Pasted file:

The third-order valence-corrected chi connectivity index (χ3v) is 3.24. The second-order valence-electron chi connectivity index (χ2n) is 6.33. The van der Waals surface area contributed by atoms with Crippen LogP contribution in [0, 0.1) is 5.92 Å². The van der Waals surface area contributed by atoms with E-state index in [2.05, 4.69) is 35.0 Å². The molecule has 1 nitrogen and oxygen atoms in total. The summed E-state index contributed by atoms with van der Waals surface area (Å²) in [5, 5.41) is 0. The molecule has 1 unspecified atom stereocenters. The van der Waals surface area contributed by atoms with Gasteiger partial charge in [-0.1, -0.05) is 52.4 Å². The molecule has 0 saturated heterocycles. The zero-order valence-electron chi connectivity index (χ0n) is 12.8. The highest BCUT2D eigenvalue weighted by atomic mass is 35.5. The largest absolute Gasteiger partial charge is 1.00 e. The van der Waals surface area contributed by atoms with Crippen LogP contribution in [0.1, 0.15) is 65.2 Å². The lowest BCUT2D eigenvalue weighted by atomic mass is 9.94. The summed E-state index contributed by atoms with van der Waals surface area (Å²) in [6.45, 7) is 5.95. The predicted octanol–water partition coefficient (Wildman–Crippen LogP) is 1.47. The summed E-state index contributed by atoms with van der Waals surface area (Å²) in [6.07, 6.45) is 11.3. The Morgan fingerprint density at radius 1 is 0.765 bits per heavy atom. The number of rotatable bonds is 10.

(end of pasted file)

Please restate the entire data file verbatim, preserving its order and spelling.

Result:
The third-order valence-corrected chi connectivity index (χ3v) is 3.24. The second-order valence-electron chi connectivity index (χ2n) is 6.33. The van der Waals surface area contributed by atoms with Crippen LogP contribution in [0, 0.1) is 5.92 Å². The van der Waals surface area contributed by atoms with E-state index in [2.05, 4.69) is 35.0 Å². The molecule has 1 nitrogen and oxygen atoms in total. The summed E-state index contributed by atoms with van der Waals surface area (Å²) in [5, 5.41) is 0. The molecule has 1 unspecified atom stereocenters. The van der Waals surface area contributed by atoms with Gasteiger partial charge in [-0.1, -0.05) is 52.4 Å². The molecule has 0 saturated heterocycles. The zero-order valence-electron chi connectivity index (χ0n) is 12.8. The highest BCUT2D eigenvalue weighted by atomic mass is 35.5. The largest absolute Gasteiger partial charge is 1.00 e. The van der Waals surface area contributed by atoms with Crippen LogP contribution in [0.1, 0.15) is 65.2 Å². The lowest BCUT2D eigenvalue weighted by atomic mass is 9.94. The summed E-state index contributed by atoms with van der Waals surface area (Å²) in [6.45, 7) is 5.95. The predicted octanol–water partition coefficient (Wildman–Crippen LogP) is 1.47. The summed E-state index contributed by atoms with van der Waals surface area (Å²) in [6.07, 6.45) is 11.3. The Morgan fingerprint density at radius 1 is 0.765 bits per heavy atom. The number of rotatable bonds is 10.